Build a School, Close a Prison

Mark Twain knew 100 years ago what we fail to understand today. In 1900 he said,
Every time you stop a school, you will have to build a jail. What you gain at one end you lose at the other. It's like feeding a dog on his own tail. It won't fatten the dog.It is not a new fact that strongly investing is public schools helps eliminate the need for an increase in prisons. Educators stay abreast of important educational studies, and the Schools to Prison pipeline theory has only been one in a string of such studies that shows the strong ties between a solid education and a decrease in crime-filled futures. But just building new schools is not enough to eliminate the risks for disenfranchised youths and communities. It means also investing in your human capital, and valuing an educated populace that may one day grow up and think differently than you.

Much has been said about the LAUSD proposal to privatize new public schools by handing them over to charter organi…

On Townhall Meetings

Tonight was the fourth townhall meeting regarding the LAUSD New School Giveaway proposal, held at Hamilton HS on the Westside. We have to wonder if this is an exercise in futility as was the effort to retain the dozens of new teachers our school lost during the massive budget cuts that occurred at the end of the last school year.

At tonight's meeting, there were a scant 110 or so adults present. We would say 20% were parents, 50 % were teachers, 20% were charter school advocates, and 10% were District staff. The presentation revealed that aside from the 50 new schools that would be open to a new governance system, all PI 3+ would also be deemed "struggling" and subject to takeover by any of the following:

1. Charter school organizations
2. Pilot school programs
3. University affiliated programs (LMU Family of Schools, UCLA Community Schools)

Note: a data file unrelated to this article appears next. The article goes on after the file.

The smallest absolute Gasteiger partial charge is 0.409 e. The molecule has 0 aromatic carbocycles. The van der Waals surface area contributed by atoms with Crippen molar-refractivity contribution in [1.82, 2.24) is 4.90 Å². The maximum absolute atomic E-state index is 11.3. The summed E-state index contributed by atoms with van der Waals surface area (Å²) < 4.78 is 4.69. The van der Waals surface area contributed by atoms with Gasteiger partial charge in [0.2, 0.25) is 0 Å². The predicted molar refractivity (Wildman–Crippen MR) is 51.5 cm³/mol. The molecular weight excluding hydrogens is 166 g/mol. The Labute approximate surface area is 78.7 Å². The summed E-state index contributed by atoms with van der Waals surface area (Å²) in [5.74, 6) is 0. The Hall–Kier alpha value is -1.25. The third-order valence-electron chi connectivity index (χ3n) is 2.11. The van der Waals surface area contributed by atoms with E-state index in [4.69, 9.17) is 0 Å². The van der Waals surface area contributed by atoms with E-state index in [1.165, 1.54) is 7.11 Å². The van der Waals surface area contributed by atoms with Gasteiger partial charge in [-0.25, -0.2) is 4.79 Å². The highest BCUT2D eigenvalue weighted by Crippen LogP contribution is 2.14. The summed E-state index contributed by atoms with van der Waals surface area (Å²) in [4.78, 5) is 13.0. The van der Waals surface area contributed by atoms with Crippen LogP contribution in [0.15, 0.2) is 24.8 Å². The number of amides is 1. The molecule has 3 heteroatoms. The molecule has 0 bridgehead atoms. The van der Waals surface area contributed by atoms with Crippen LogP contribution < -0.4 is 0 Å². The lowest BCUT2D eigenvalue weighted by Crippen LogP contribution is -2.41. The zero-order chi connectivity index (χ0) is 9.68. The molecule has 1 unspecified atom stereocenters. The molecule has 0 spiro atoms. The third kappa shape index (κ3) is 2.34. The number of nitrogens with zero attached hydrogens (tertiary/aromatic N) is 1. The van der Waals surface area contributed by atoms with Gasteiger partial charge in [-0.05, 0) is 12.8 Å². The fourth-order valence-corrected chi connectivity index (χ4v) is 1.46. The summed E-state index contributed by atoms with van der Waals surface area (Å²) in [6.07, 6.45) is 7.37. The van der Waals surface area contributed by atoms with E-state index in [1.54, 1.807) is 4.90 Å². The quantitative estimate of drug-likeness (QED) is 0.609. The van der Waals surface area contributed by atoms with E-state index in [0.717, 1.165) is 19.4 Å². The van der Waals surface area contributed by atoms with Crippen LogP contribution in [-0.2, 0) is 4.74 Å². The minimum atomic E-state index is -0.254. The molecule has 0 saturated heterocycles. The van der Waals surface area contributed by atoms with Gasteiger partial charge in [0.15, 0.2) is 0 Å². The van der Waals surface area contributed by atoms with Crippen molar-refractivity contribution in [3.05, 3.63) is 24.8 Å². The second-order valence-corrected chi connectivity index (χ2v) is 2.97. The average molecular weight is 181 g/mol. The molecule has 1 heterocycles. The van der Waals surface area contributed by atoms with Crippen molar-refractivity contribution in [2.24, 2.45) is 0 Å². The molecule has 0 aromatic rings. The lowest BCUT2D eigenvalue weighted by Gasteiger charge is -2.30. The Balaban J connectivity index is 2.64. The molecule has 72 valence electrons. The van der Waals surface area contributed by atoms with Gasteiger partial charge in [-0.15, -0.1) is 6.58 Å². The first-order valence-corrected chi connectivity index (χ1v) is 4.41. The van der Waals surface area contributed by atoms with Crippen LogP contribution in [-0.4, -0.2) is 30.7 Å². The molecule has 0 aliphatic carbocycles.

4. Traditional schools

The LD3 Superintendent, Michelle King, said teachers would be welcome to submit proposals as well. …

Layoffs, Charters, and Giveaways

According to this report, the language in the LAUSD New School Giveaway proposal will open up the possibility of not only giving governance of new schools to the highest bidder best proposal, but will also put the 34 LAUSD high priority schools on the chopping block. LA Academy is one of them.

This blog has chronicled the pain and heartache of the budget cuts, the marginalization, and the massive teacher layoffs on the South Central community. In addition to these issues, we have had to deal with the skimming of the cream of the crop students by charters who have opened up shop in the neighborhood. While parent choice is important, it is also crucial for them to know what they are getting into. Do parents really know, or are they being blinded by propaganda? For sure, many parents have been let down by dysfunctional schools in the inner-city. But how much of that is the function of our society as a whole, which doesn't really seem to care what happens to black and brown …